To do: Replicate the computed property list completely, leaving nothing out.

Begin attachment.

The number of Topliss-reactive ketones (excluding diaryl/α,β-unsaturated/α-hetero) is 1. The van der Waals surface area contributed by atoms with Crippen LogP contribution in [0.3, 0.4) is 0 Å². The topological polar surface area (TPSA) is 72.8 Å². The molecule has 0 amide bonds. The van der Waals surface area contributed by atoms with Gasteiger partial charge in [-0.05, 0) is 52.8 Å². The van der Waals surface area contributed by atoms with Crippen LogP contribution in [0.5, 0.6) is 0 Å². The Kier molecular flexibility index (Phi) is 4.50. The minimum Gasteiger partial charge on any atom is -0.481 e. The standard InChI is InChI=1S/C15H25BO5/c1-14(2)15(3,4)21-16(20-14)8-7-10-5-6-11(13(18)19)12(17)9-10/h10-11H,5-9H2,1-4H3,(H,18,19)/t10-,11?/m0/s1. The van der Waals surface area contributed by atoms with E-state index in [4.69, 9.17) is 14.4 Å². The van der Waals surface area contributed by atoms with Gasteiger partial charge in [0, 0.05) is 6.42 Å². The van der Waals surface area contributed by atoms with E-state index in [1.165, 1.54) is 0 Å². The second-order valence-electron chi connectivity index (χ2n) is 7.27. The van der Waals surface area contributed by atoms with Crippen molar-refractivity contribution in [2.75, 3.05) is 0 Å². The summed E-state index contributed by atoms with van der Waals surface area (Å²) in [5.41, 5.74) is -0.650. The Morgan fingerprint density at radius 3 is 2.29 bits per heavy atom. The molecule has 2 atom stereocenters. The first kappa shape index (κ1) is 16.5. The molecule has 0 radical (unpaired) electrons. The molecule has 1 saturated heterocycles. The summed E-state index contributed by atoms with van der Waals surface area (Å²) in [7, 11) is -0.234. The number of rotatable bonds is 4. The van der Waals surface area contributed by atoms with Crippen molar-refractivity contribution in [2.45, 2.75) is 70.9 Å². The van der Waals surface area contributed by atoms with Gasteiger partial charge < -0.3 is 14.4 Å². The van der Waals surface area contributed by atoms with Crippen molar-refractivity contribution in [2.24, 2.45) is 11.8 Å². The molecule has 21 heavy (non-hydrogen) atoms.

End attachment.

The number of Topliss-reactive ketones (excluding diaryl/α,β-unsaturated/α-hetero) is 1. The van der Waals surface area contributed by atoms with Crippen LogP contribution in [0.3, 0.4) is 0 Å². The topological polar surface area (TPSA) is 72.8 Å². The molecule has 0 amide bonds. The van der Waals surface area contributed by atoms with Gasteiger partial charge in [-0.05, 0) is 52.8 Å². The van der Waals surface area contributed by atoms with Crippen LogP contribution in [0.5, 0.6) is 0 Å². The Kier molecular flexibility index (Phi) is 4.50. The minimum Gasteiger partial charge on any atom is -0.481 e. The standard InChI is InChI=1S/C15H25BO5/c1-14(2)15(3,4)21-16(20-14)8-7-10-5-6-11(13(18)19)12(17)9-10/h10-11H,5-9H2,1-4H3,(H,18,19)/t10-,11?/m0/s1. The van der Waals surface area contributed by atoms with E-state index in [4.69, 9.17) is 14.4 Å². The van der Waals surface area contributed by atoms with Gasteiger partial charge in [0, 0.05) is 6.42 Å². The van der Waals surface area contributed by atoms with E-state index in [1.165, 1.54) is 0 Å². The second-order valence-electron chi connectivity index (χ2n) is 7.27. The van der Waals surface area contributed by atoms with Crippen molar-refractivity contribution in [2.75, 3.05) is 0 Å². The summed E-state index contributed by atoms with van der Waals surface area (Å²) in [5.41, 5.74) is -0.650. The Morgan fingerprint density at radius 3 is 2.29 bits per heavy atom. The molecule has 2 atom stereocenters. The first kappa shape index (κ1) is 16.5. The molecule has 0 radical (unpaired) electrons. The molecule has 1 saturated heterocycles. The summed E-state index contributed by atoms with van der Waals surface area (Å²) in [7, 11) is -0.234. The number of rotatable bonds is 4. The van der Waals surface area contributed by atoms with Crippen molar-refractivity contribution in [2.45, 2.75) is 70.9 Å². The van der Waals surface area contributed by atoms with Gasteiger partial charge < -0.3 is 14.4 Å². The van der Waals surface area contributed by atoms with Crippen molar-refractivity contribution in [2.24, 2.45) is 11.8 Å². The molecule has 21 heavy (non-hydrogen) atoms.